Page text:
What Common Denominator?
Here again, the comparison between the French Spring offensive that wasn’t and the wave of successful self-organized teachers’ strikes in the U.S. is suggestive. The common denominator is the role of the union bureaucracy in each case. To be sure, French and American unions are quite different in their structured and historical cultures – the U.S. “business unionism” model vs. France’s syndicalist tradition and nation-wide unions. However, in both cases the interests of their leaders – of the labor bureaucracy as a social layer – may differ widely from those of the working classes in general and their members in particular. The modern labor bureaucracy, which depends on the national state for its legitimacy, is an integral part of the capitalist mechanism. This assures its place at the table and defines its designated role as a shill in the game of class struggle.
A we have just seen, in France, where unions are legal, respected and heavily integrated into the state (receiving 80% of their revenue through various cooperative organisms), the tactics imposed by the union leaders effectively dis-armed and dis-organized the struggle of the workers, civil servants and students they supposedly represented. They went through the motions of combatting Macron’s neo-liberal reforms, while clinging dearly to their place at the government trough during this eochal pro-business economic transformation. The workers lost big, but the leaders held onto their jobs, helping the government make “inevitable” cuts and negotiating give-backs.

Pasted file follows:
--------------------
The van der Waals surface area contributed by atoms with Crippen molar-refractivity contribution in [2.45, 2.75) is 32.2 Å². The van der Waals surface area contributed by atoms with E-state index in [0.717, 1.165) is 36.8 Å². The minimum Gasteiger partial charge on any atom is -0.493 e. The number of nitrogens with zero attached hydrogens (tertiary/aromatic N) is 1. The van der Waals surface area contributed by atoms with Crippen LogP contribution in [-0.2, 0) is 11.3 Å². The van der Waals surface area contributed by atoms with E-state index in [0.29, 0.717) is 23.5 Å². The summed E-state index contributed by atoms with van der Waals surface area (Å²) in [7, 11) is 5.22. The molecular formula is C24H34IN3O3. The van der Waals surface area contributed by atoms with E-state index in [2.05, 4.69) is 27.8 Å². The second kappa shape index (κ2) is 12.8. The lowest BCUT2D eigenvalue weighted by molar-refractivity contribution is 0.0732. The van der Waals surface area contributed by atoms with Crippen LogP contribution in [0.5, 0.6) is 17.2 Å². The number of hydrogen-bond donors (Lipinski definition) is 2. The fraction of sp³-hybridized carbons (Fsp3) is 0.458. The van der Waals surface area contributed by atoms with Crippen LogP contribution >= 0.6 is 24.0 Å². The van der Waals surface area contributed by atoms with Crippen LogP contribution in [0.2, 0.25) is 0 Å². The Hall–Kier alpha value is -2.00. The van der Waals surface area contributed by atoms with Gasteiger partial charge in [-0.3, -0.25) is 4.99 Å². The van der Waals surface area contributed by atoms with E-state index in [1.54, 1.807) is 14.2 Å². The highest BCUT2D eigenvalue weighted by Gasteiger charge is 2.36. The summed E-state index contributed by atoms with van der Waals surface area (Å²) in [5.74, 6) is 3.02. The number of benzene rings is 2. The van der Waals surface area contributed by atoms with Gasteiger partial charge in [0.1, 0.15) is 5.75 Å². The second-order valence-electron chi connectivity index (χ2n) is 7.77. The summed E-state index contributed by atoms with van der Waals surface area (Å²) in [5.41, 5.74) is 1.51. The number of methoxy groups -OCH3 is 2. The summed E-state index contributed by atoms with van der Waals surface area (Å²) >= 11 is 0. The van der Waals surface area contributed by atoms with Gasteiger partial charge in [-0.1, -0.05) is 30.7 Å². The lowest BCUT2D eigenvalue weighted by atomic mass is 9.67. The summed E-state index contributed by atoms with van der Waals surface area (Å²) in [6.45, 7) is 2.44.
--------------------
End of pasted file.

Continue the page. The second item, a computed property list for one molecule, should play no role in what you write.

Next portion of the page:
In contrast, back in the U.S., the successful teachers’ strikes took place in the context of Red states where the nationally-affiliated NEA and AFT unions are either illegal (unrecognized) or marginal, with few members and little power. In West Virginia, as we have seen, the out-of-touch professional union leaders in the state capitol helped the pro-Trump governor put an end to the self-organized teachers’ walkout (technically not a “strike” which would be illegal) behind the teachers’ backs. The next day the NEA and AFT officials (as will as the politicians and the media) had egg on their faces when actual strikers, united through their private Facebook page, denounced the “agreement,” continued their job action, and went on to victory.
In West Virginia, the bureaucrats were unable to stifle the rank-and-file, and the enormous power, courage and collective savvy of self-organized labor burst forth, inspiring others to do likewise. As the NY Times reported “Unions have tended throughout most of their histories to be forces that seek stability, not unrest … When they are weakened, we’re more likely to see the re-emergence of instability and militancy, and the kind of model that we’re seeing happen in West Virginia.” In some of the other states, the teachers did work with or through the official unions, but the teachers there were self-organized in their own caucuses and Facebook groups and were able to keep the upper hand.